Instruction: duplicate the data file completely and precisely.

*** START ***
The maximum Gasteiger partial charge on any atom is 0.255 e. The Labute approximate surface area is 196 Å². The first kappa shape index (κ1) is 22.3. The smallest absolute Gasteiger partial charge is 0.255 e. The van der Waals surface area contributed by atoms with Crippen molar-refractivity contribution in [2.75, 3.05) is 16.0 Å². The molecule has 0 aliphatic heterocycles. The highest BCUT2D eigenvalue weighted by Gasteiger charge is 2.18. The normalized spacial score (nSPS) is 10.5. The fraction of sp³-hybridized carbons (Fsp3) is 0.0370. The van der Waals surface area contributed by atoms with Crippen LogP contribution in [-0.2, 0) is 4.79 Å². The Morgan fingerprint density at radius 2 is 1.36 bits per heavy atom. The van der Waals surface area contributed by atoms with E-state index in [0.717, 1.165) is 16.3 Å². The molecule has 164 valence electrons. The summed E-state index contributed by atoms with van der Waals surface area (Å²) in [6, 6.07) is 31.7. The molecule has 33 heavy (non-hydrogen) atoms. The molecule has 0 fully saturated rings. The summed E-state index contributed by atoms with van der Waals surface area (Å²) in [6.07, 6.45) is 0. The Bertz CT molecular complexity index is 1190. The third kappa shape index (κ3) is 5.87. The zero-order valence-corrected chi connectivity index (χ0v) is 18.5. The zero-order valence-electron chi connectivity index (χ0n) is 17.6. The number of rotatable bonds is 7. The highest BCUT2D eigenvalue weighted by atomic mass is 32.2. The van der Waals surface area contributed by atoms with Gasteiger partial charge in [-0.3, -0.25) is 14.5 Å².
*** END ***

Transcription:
The maximum Gasteiger partial charge on any atom is 0.255 e. The Labute approximate surface area is 196 Å². The first kappa shape index (κ1) is 22.3. The smallest absolute Gasteiger partial charge is 0.255 e. The van der Waals surface area contributed by atoms with Crippen molar-refractivity contribution in [2.75, 3.05) is 16.0 Å². The molecule has 0 aliphatic heterocycles. The highest BCUT2D eigenvalue weighted by Gasteiger charge is 2.18. The normalized spacial score (nSPS) is 10.5. The fraction of sp³-hybridized carbons (Fsp3) is 0.0370. The van der Waals surface area contributed by atoms with Crippen LogP contribution in [-0.2, 0) is 4.79 Å². The Morgan fingerprint density at radius 2 is 1.36 bits per heavy atom. The van der Waals surface area contributed by atoms with E-state index in [0.717, 1.165) is 16.3 Å². The molecule has 164 valence electrons. The summed E-state index contributed by atoms with van der Waals surface area (Å²) in [6, 6.07) is 31.7. The molecule has 33 heavy (non-hydrogen) atoms. The molecule has 0 fully saturated rings. The summed E-state index contributed by atoms with van der Waals surface area (Å²) in [6.07, 6.45) is 0. The Bertz CT molecular complexity index is 1190. The third kappa shape index (κ3) is 5.87. The zero-order valence-corrected chi connectivity index (χ0v) is 18.5. The zero-order valence-electron chi connectivity index (χ0n) is 17.6. The number of rotatable bonds is 7. The highest BCUT2D eigenvalue weighted by atomic mass is 32.2. The van der Waals surface area contributed by atoms with Gasteiger partial charge in [-0.3, -0.25) is 14.5 Å².